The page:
Private dining means no judgment.

It’s a Sunday evening in mid-March and the back room of Chicago’s Fireside Restaurant and Lounge is full. The walls are adorned with St. Patrick’s Day decorations, left over from the night before. The NCAA tournament is on and parents mill about, discussing their bracket picks.

An Autism Eats event. | Lenard Zohn/Autism Eats

It’s a regular Sunday night and everyone in the room hopes to kick back, relax and enjoy a quiet meal with family. The only thing differentiating this group from any other group of restaurant patrons is that these families all have children with autism.

A recent government survey suggests that one of every 45 children is diagnosed with autism, a disorder that impairs communication and social interaction and causes behavioral challenges. The autism spectrum is wide, and while some sufferers are high-functioning, others require constant supervision and care.

Lenard and Delphine Zohn are intimately familiar with the challenges; their 12-year-old son, Adin, was diagnosed when he was two. Adin’s condition makes it difficult for the family to eat out, and after years of avoiding restaurants altogether, the couple realized there had to be a better solution. In 2014, they co-founded Autism Eats, an organization dedicated to providing autistic families with the opportunity to dine out and socialize without fear of judgment.

After years of avoiding restaurants altogether, Lenard and Delphine realized there had to be a better solution.

Autism Eat’s first dinner took place at an Italian restaurant, close to the family’s home in Andover, MA. The meal was a hit and shortly after, the organization received grant money from the state and a write-up in the Boston Globe. Soon, other states expressed interest in forming their own chapters?—?now, three years later, Autism Eats has branches in 10 states. Another five states expect to introduce their own branches within the next three months.

All events utilize a buffet to reduce wait times. | Lenard Zohn/Autism Eats

Vania Marerro has five children; the youngest two are autistic. When asked how often she gets out, she answers promptly: “I don’t.” Her 12-year-old son, Jaylen, is low-functioning and her 3-year-old daughter, Makayla, won’t eat regular food. Going out for meals is a struggle. Vania says, “Sometimes we just say, ‘Forget it, we’re not going to go.’”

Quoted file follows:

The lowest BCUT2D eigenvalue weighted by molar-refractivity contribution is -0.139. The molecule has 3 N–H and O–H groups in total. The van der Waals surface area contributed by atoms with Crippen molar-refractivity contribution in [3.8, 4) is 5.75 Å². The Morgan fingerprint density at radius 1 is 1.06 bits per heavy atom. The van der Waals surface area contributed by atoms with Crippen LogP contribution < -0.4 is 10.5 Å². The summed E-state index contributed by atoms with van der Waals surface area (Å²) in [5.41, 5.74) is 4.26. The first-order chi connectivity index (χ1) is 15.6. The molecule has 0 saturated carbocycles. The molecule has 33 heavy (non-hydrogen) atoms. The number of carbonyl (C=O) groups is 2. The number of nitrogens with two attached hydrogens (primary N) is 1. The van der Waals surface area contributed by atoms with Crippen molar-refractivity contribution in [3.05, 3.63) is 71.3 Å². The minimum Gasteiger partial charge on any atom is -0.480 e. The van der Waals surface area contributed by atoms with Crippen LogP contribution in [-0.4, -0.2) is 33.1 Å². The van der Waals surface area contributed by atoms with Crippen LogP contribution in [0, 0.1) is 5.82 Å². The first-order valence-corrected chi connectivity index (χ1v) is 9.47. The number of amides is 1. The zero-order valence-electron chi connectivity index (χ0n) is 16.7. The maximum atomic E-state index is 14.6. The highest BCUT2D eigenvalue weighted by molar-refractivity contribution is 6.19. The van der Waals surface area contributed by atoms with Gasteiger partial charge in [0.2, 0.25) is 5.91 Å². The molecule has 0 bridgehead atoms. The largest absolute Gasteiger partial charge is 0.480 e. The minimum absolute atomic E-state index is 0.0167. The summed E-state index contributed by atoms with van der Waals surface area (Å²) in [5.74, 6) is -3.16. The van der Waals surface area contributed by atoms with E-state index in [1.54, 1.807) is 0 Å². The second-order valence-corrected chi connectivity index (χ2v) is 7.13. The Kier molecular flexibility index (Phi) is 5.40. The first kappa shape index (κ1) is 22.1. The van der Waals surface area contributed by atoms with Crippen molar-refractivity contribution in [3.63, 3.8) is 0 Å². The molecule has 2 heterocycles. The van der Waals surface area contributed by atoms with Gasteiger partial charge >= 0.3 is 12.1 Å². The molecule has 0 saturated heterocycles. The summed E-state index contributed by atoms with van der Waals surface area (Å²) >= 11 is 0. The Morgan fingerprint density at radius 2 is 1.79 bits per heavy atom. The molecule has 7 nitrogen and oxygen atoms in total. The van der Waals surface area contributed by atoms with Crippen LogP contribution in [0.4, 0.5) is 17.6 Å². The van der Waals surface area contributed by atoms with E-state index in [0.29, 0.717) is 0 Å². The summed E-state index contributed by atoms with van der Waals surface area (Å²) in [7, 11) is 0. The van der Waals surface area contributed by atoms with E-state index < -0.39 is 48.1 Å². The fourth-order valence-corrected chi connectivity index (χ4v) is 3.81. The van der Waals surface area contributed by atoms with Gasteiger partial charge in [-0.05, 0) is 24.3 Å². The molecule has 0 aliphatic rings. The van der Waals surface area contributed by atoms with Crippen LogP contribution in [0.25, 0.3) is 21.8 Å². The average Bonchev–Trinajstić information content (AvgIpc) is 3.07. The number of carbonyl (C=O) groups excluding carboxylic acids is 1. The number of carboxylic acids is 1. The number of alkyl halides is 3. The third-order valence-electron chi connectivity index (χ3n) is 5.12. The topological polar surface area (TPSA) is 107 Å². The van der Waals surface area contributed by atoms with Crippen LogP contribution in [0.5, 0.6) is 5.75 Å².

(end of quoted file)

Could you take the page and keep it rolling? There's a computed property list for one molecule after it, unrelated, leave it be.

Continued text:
Things have been difficult for Vania since Makayla’s diagnosis back in November. This is her first time attending an event like Autism Eats and, after bonding with Chicago club organizer Shannon Dunworth on the phone, she decided to make the 35-minute drive up from her home on Chicago’s South Side. “I’m really excited because I can meet other parents that are going through exactly what I’m going through and not be stared at,” she tells me.

Lenard Zohn likes to say that if you’ve met one person with autism, you’ve met one person with autism. And just as every autistic person is unique, so is every Autism Eats dinner. These meals take place in different restaurants across the country, but they share a few commonalities: They’re held in private rooms to give the families some privacy and space to spread out. The food is served buffet-style and families purchase tickets ahead of time, in case they need to make a hasty retreat.

Lenard Zohn likes to say that if you’ve met one person with autism, you’ve met one person with autism.

When I arrived at the Chicago event, someone had already dimmed the lights in Fireside’s back room to accommodate kids with sensory issues. A teenage volunteer passed out squishy green stress balls to help curb anxiety. Children wearing oversize headphones helped themselves to plates of macaroni and pizza rolls before returning to their family’s assigned table to eat. Others roamed around, jumping in place, tugging at the donated balloons and, every so often, screaming. Nobody cared.

Autism Eats doesn’t have the funds to pay for restaurant space, so establishments donate their rooms. Dinners?—?which are held approximately every three months?—?frequently sell out and families travel from all over to attend. These events draw such large crowds, some clubs are now branching out into other meals: On April 22nd, the Chicago club will host its first brunch at Fireside. A similar brunch is scheduled for April 15th, in Victorville, California.

Fireside’s event coordinator, Annie Cathcart, says that getting to work on events like Autism Eats “is special.” She says the restaurant is happy to make any accommodations they can, adding, “This is about [families] going out, having a good time and relaxing.”

“This is about [families] going out, having a good time and relaxing.”

Autism makes it difficult for some sufferers to communicate, but without supportive communities, parents and siblings of autistic children also suffer. Stacie Green says she began learning about the autistic community back in 2006, when she first suspected that her son Erik might be suffering from the condition. Of her three children, one is neurotypical and two are on the spectrum.

After Erik’s diagnosis, Stacie says, “I felt so incredibly alone. I didn’t have the support I needed; I had to find out stuff on my own.” Since then, Stacie has joined multiple Facebook groups; attended conferences and fundraising walks; and become a certified Applied Behavior Analysis therapist who supports fellow autistic families. She says attending events like Autism Eats “is like a breath of fresh air. You don’t have to explain your kids.”

For Lenard Zohn, co-founding Autism Eats has come with many rewards, but the best part is having another excuse to spend time with his son. “Going out to eat together as a family is something that we weren’t able to do for the first many years after Adin received his diagnosis,” he says. “And the fact that we can do it now together, and enjoy it, is important.”